The Ten Catholic Commandments and the Five Pillars of Islam, which some call the Islamic commandments, each comprise the essential rules for living in their respective religions. While Catholicism and Islam have fundamental differences in doctrine and tradition, the basic frameworks set up by these sets of rules are more alike than different. Where they differ is largely a matter of perspective and tone.

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The first Catholic commandment declares, "I am the LORD your God: you shall not have strange Gods before me," while the second commandment forbids the taking of God"s name in vain. The first pillar of Islam is known as the Shahadah, and it contains two proclamations -- the declaration that there is no other God but God, and the affirmation that Muhammad is God"s messenger. These particular commandments and pillars lay out the most basic pretexts for the their respective religions, particularly the central belief that there is only one deity.

Each set of laws from Catholicism and Islam sets aside a certain block of time to be devoted to worship, and thus, to the public affirmation of one"s faith. The third commandment orders Catholics to keep the Lord"s Day holy; the second pillar of Islam, called Salat, establishes the Muslim prayer ritual -- five prayer periods each day, facing in the direction of Mecca. The pillars go farther than the commandments, however, in outlining time for worship. The fourth pillar of Islam, Sawm, decrees that Musims must refrain from eating, drinking and sexual activity during the daylight hours of the month of Ramadan, and the fifth, Hajj, requires that all able-bodied, financially capable Muslims must make a pilgrimage to Mecca at least once in their lives.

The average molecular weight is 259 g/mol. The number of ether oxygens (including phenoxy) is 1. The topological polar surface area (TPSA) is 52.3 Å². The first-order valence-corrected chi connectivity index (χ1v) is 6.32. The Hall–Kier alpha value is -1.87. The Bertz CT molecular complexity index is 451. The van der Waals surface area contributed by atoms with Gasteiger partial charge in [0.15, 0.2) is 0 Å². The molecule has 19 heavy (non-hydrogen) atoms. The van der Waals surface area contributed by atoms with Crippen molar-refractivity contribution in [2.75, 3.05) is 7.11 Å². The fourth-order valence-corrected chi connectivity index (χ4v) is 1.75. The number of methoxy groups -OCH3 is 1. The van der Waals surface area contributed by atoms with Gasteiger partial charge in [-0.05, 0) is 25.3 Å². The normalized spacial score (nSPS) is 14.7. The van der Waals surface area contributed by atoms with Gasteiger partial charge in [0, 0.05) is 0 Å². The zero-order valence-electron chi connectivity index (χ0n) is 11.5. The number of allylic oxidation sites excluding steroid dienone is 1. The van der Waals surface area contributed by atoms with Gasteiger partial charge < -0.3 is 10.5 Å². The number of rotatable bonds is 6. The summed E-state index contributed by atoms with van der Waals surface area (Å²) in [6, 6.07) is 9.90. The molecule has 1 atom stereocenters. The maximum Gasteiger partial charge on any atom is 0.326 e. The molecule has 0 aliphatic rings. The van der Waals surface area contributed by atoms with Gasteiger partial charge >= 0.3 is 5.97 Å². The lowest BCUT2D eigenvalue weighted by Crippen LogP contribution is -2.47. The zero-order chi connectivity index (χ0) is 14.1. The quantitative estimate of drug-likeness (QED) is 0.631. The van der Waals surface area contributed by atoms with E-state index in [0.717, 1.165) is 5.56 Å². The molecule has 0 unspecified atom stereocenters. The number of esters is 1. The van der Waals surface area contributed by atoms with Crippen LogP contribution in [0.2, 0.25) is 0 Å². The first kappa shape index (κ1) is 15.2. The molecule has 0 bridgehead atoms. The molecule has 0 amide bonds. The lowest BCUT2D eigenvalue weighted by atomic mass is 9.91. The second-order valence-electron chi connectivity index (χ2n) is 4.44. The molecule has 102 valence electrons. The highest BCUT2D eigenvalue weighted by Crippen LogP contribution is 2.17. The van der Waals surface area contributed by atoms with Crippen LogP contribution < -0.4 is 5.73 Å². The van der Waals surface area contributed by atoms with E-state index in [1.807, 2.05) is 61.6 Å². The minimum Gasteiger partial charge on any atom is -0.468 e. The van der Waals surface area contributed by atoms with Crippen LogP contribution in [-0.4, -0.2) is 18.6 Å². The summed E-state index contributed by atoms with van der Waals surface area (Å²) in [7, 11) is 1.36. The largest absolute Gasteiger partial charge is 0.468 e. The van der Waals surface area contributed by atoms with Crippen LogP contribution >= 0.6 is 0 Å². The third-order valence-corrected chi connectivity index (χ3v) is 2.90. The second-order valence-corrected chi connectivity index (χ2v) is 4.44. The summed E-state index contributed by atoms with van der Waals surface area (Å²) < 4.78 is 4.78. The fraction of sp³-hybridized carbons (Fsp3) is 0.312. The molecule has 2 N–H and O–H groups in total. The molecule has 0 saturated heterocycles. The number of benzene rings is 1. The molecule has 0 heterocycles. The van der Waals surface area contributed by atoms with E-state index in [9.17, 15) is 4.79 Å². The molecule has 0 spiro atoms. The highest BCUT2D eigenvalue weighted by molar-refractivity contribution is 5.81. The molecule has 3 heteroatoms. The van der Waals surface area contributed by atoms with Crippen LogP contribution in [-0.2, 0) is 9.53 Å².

The remaining commandments outline a Christian"s obligations -- proscriptions against killing, adultery, theft, false witness, coveting another"s wife and coveting another"s goods. While these are not considered good things in Islam either, the only other pillar that addresses everyday behavior is the requirement of giving alms, known as Zakah. Generally, the tithe is set at 2.5 percent and is used as a way to reinforce a sense of communal responsibility.

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The most obvious difference between the Ten Commandments and the Five Pillars is in the tone. The commandments are written in the voice of God and are believed to have been directly communicated by God, while the Five Pillars of Islam are presented as human interpretation of how to fulfill the desires of God. In purpose, the two sets of rules fill the same role. The Catholic Encyclopedia calls the Ten Commandments "the most precious rules of life," while the Saudi embassy to the United States calls the Five Pillars "primary obligations."

Rick Massimo worked as a feature writer at "The Providence Journal" for nine years. He has won awards in arts criticism, science writing and diversity in media. Massimo holds a B.A. in English from George Washington University and an M.F.A. in playwriting from Brandeis University.

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